The JVM Language Summit:
Many Languages, One Machine
John R. Rose, Sr. Staff Engineer
How language & VM geeks party
• January 2008: Sun engineers Brian Goetz, Charlie
Nutter, Dan Ingalls, & John Rose visit and
thoroughly enjoy 3 days in Redmond at
Microsoft’s Lang.NET conference.
• March 2008: Brian says to John et al, “Why don’t
we do one of those at Sun for the JVM?”
• September 2008: ~80 key VM and language
designers meet in Santa Clara for 3 exhilarating
days, discussing the future of their projects.
(Microsoft colleagues returned the visit!)
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Handout for JavaOne, May 5-9
Guerrilla marketing at its finest:
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JVM Language Summit 2008
From the website:
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VMs represented by attendees
• Sun HotSpot*, Maxine*, Monty
• Oracle JRockit
• IBM J9
• Azul HotSpot*
• Microsoft CLR*
• Parrot VM*
* marks a presentation
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Day One Highlights
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Maxine: The JVM that hosts itself
Bernd Mathiske, Sun
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Fortress: Run your whiteboard
ProjectFortress: run your whiteboard, in parallel, on the JVM
Many opportunities for parallelism
David Chase, Sun
vnorm = v/ v
k Aggregate objects and
ak x reductions drive parallelism
k←1:n with “generators”.
C =A∪B Operands are
y = 3x sin x cos 2x log log x
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Laptop – 1, Rose & Goetz – 0
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Day Two Highlights
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Ask the man with the MOP…
Attila Szegedi, Adeptra
• Protocol for language independent property
access on objects and for invocation of
• designed for composability,
• Factory that builds an optimized composite
MOP from all MOPs available to a class
• MOP for POJOs, usable as a fallback when
no other MOP matches. Handles overloaded
methods, varargs, type conversions,
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Clojure: Not your granddad’s Lisp
Rich Hickey, Clojure.org
foo :a quot;fredquot;
• Always coordinated
• Multiple semantics
• Next dereference sees new value
• Consumers of values unaffected
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Day Three Highlights
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The view from Redmond
Mads Torgersen, Microsoft
D3 E&'*(2$-quot;9B$2('524$!quot;#$ quot;4+$%$&'(') E8%
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Java: Still the common language?
Neal Gafter, Microsoft
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Beyond the prepared talks…
• design and usage of invokedynamic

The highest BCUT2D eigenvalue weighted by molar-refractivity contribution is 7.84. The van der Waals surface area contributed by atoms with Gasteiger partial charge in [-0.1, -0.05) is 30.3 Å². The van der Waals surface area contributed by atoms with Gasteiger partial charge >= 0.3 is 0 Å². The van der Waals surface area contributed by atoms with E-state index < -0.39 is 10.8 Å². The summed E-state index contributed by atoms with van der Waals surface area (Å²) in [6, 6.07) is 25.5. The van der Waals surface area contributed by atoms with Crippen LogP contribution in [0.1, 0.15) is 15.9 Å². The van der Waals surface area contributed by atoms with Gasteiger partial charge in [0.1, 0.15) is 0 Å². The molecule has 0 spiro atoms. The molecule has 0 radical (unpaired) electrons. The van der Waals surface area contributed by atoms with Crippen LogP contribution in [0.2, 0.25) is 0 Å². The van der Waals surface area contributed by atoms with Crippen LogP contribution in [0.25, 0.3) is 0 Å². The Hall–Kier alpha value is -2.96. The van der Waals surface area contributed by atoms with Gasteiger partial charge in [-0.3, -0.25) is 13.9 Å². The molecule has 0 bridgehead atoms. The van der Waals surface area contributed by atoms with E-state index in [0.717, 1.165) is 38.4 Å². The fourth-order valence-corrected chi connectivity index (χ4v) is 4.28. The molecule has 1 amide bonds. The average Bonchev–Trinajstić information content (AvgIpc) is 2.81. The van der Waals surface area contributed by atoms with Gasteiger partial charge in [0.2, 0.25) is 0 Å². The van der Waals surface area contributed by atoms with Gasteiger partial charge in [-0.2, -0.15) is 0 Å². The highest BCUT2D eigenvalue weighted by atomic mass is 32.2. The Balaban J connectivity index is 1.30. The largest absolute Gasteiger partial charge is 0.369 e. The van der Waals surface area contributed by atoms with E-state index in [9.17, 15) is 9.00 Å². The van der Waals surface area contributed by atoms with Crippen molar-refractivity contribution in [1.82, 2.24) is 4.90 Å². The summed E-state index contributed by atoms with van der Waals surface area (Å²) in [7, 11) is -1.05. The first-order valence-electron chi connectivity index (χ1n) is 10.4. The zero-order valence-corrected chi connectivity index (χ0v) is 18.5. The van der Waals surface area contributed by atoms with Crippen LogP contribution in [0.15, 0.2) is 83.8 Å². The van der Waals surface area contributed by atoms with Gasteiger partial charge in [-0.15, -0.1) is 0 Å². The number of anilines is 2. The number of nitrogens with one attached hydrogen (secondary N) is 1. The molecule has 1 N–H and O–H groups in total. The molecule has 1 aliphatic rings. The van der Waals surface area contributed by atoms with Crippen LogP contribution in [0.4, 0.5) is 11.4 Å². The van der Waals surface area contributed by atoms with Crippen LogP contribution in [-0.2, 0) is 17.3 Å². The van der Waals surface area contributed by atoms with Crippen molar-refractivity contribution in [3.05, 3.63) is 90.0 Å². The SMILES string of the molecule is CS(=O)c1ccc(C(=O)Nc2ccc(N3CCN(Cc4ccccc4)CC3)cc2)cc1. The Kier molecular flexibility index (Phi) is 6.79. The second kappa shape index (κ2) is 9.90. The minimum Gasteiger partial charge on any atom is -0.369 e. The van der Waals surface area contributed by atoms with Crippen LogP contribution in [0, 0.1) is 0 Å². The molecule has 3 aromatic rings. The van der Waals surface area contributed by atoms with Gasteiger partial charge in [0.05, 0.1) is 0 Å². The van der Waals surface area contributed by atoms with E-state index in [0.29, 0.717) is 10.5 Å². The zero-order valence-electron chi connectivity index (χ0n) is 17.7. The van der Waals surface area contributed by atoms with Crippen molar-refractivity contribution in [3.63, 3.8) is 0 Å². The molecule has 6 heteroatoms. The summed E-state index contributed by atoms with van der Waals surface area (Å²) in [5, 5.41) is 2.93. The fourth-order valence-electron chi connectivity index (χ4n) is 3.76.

• metaobject protocols
• language interoperability
• platform (bytecode, library) design
• immutable data structures
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The tale of invokedynamic
Jochen Theodorou Tom Enebo
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While we’re at the hardware store…
• too many little classes (need relief in packaging and/or loading)
• new method linkage or dispatch
• tagged primitives
• guaranteed tail-call optimization
• interface injection
• interpreter vs. bytecodes, byte compiler vs. JIT (need graceful mixed mode)
• naked native methods
• strange arrays (arrays of tuples, etc.)
• a fast numeric tower, rational arithmetic
• floating point rounding modes
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My own take-aways
• invokedynamic – sound design,
exposition needs work
• synergy: JSR 292 with Attila Szegedi’s MOP
• Interface injection is going to be helpful.
• Tailcall and value types will never go away.
• Innovation on the JVM is a requirement.
• We have to do another Summit next year.
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Pizza with extra MOP
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• Average conference ratings 4.4 – 4.9 out of 5.
• Talk ratings consistently in the 4-5 range.
• Rapid exchange of ideas
• New partnerships among a who’s who of leaders
• A better sense of our shared future
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When geeks party, we all win.
• This meeting was none too soon.
• The JVM is going to be used for more than Java.
(Alternatively, the JVM risks irrelevance.)
• Let’s take a broader look at the history…
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was a great decade...
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1997–2007 was a great decade...
...to invent virtual machines
• CLR-, JVM-based systems have become normal
• CPU cycles are cheap enough for JIT, GC, RTT, ...
• many Java programmers, tools, systems
• much of the Java ecosystem is now open-source
Result: VMs & tools are mature, ubiquitous
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Great JVM features
• flexible online code loading (nice safe bytecodes)
• GC & object schema
• reflective access to classes & objects
• lots of ancillary tools (JMM, JVMTI, dtrace)
• good libraries & a nice language to write more
• optimizing JITs, object- and library-aware
• clever performance techniques:
> type inference, customization, profiling,
deoptimization, fast/slow paths, etc., etc.
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The widget that came to stay…
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What shall we build now?
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What shall we build now?
• Smaller devices (phones, cards, motes)
• Bigger data crunchers (many-core, DARPA HPCS)
• Richer presentations (complex immersive models)
• Fancier network protocols (cloud computing)
• Nomadic computations (agents, workflow)
• Mutable or scriptable widgets
All these are easier to engineer when a suitably
tuned VM decouples hardware from software.
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So, here is a great new decade…
…For more VMs!
• Lightweight VMs for small devices
• Massively parallel VMs for huge problems
• Giant throughput VMs for network computing
• Browser-linked VMs for rich clients
• Etc., etc.
“One Machine” “Common ISA/ABI”
Having Java bytecodes and libraries in common
gives access to a more tools and platforms.